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Another Poll Finds Bush Sinking

"It was the first time he had expressed any criticism of Ms. Sheehan, the mother of a soldier killed in Iraq, who has protested at his Texas ranch during his vacation and has inspired antiwar vigils. . . .

"Ms. Sheehan, who has demanded to meet again with Mr. Bush, has not advocated a withdrawal of American forces in the Middle East; troops are stationed in Kuwait and Qatar, as well as Iraq."

Peter Wallsten writes in the Los Angeles Times that Bush's "more confrontational language Tuesday marked a renewed effort by White House officials to discredit arguments being made by protesters, who are calling on the president to avoid further bloodshed by pulling out of Iraq.

"Bush said Tuesday that 'immediate withdrawal' would be a mistake. He also sought to portray his Iraq critics as critics of the broader effort against terrorism, which remains more popular than the Iraq policy. Bush tried to paint protesters as opponents of engagement in the entire region, even though Sheehan and others have focused their criticisms primarily on Iraq. Bush's remarks appeared to buttress Sheehan critics who have assailed the mother's assertion in at least one interview this month that the invasion of Afghanistan to remove the Taliban after Sept. 11 was wrong."

Kenneth R. Bazinet writes in the New York Daily News: "A political source close to Bush's damage-control advisers complained Sheehan's protest has been 'taken over by professional opponents of the President' but acknowledged that Bush has been wounded politically by her vigil. As a result, he added, Bush had no choice but to ratchet up his rhetoric."

Sam Coates writes in The Washington Post: "Bush's quickly scheduled appearance came against a backdrop of antiwar protests that have sprung up during his three-day visit to Utah and Idaho, two politically Republican states. The president's sojourn from Texas suggested the protests threaten to bracket his appearances in ways that could complicate the White House's ability to argue for the Iraq policy and maintain support for it."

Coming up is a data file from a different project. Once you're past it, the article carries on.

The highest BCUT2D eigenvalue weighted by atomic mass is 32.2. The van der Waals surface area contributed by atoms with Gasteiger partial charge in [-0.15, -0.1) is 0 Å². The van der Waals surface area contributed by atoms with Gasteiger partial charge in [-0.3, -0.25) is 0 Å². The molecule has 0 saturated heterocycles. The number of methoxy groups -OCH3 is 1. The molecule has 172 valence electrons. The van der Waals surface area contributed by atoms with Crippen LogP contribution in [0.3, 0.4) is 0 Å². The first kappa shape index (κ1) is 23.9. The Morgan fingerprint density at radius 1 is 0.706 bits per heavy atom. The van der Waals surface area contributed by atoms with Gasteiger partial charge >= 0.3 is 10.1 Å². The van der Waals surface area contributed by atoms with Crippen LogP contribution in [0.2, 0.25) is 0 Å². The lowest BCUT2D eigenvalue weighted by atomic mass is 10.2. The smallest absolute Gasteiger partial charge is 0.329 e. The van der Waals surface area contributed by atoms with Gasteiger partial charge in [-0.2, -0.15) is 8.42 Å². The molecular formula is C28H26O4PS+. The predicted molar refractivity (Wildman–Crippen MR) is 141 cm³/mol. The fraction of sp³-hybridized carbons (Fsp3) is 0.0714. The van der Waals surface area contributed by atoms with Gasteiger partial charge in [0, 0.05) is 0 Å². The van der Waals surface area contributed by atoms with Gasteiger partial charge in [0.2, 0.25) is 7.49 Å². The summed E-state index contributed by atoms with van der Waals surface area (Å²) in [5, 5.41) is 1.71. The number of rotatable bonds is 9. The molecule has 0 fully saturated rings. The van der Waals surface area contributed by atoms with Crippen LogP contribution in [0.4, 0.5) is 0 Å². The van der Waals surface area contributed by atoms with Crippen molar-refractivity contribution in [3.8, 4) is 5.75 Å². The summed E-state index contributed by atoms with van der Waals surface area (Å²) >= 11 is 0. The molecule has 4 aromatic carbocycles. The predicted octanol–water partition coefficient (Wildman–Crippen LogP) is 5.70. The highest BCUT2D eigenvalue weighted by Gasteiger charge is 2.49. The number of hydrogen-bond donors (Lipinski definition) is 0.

Sheehan to Return

Cindy Sheehan writes in "I'm coming back to Crawford for my son. As long as the president, who sent him to die in a senseless war, is in Crawford, that is where I belong. I came here two and a half weeks ago for one reason, to try and see the president and get an answer to a very simple question: What is the noble cause that he says my son died for?"

On the Defensive

Dana Milbank writes in The Washington Post: "You knew it was a bad day for the White House when even Fox News was piling on President Bush's counselor, Dan Bartlett."

The Challenge

Linda Feldmann writes in the Christian Science Monitor: "President Bush faces a monumental task: He must project hope about prospects for building a stable and democratic Iraq, analysts say, while at the same time appearing connected to reality, as US casualties mount in both Iraq and Afghanistan."

Bush on Terror

While Bush often argues that Iraq is a part of the war on terror, his critics charge that Iraq only became a haven for terrorists after the U.S. invasion.

Bush went on a curious riff on this topic yesterday, while answering a question about Iraqi politics in the wake of a draft constitution.

"We had a policy that just said, let the dictator stay there, don't worry about it. And as a result of dictatorship, and as a result of tyranny, resentment, hopelessness began to develop in that part of the world, which became the -- gave the terrorists capacity to recruit. We just cannot tolerate the status quo. We're at war. And so this is a hopeful moment."

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